All pregnant women are to be put under pressure to take a breath test to check if they are telling the truth about smoking...
All pregnant women are to be put under pressure to take a breath test to check if they are telling the truth about smoking.
The intrusive new guidance comes from the NHS watchdog NICE and critics insist it is yet another example of nanny state meddling. Midwives will be told to encourage mothers-to-be to have the carbon monoxide tests at their very first antenatal appointment.
‘Of course midwives should offer support to pregnant women who smoke to help them stop, but a compulsory test seems intrusive,’ said Justine Roberts, from the website Mumsnet.
NICE has said it wants to see the carbon monoxide breath tests rolled out across the Health Service because pregnant women often take no action to stop smoking or protect their baby until presented with evidence of the harm it is doing their own bodies.
Smoking during pregnancy can increase the risk of miscarriage, premature birth, stillbirth and sudden, unexpected death in infancy. Exposure to smoke in the womb is also associated with psychological problems in childhood such as attention deficit disorder and hyperactivity. Furthermore, children of smoking parents tend to suffer from respiratory difficulties throughout their lifetime.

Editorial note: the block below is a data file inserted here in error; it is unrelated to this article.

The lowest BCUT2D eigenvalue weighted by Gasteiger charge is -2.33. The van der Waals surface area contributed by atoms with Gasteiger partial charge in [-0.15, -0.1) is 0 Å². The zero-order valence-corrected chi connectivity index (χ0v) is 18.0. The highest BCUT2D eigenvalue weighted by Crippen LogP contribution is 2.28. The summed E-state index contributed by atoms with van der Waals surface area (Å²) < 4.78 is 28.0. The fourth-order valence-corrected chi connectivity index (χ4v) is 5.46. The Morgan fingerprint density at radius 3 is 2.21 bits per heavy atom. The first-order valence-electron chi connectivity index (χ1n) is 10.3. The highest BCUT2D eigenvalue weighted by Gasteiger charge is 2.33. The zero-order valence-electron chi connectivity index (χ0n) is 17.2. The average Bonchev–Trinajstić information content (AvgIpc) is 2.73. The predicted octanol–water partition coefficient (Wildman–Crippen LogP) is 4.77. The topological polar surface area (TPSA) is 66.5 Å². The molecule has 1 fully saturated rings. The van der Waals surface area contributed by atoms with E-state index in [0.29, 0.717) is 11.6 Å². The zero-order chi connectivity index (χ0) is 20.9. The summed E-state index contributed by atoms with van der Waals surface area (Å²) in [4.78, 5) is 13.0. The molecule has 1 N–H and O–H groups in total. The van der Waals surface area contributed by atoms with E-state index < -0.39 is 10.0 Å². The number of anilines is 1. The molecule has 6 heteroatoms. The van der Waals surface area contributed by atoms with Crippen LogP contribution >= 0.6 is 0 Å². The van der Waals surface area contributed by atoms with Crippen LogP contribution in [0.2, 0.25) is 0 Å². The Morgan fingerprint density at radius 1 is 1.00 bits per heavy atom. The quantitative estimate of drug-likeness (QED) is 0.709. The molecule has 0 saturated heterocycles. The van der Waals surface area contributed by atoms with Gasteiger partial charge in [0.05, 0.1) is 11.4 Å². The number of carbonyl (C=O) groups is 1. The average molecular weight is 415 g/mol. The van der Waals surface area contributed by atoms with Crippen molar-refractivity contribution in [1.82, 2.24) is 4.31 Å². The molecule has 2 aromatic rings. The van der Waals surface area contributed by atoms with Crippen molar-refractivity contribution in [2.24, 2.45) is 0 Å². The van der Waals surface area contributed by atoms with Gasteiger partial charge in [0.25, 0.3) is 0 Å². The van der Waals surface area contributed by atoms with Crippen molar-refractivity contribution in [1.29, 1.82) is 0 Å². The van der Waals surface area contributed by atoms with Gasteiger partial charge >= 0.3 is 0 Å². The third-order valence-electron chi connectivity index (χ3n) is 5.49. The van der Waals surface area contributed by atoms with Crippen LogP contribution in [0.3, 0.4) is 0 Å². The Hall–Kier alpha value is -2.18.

Nearly 50% of children in the UK are exposed to tobacco smoke within the home.
However, the guidance has been heavily criticised suggesting it is too coercive. Sue MacDonald from the Royal College of Midwives advises health practitioners, including midwives, to focus on being supportive rather then making pregnant women feel guilty.
‘Use of the monitor has the potential to make women feel guilty and not engaged’ she said.
Do you think the introducing of carbon monoxide breath tests is an invasion of privacy or a necessary initiative to impress on women the serious effects of smoking during pregnancy?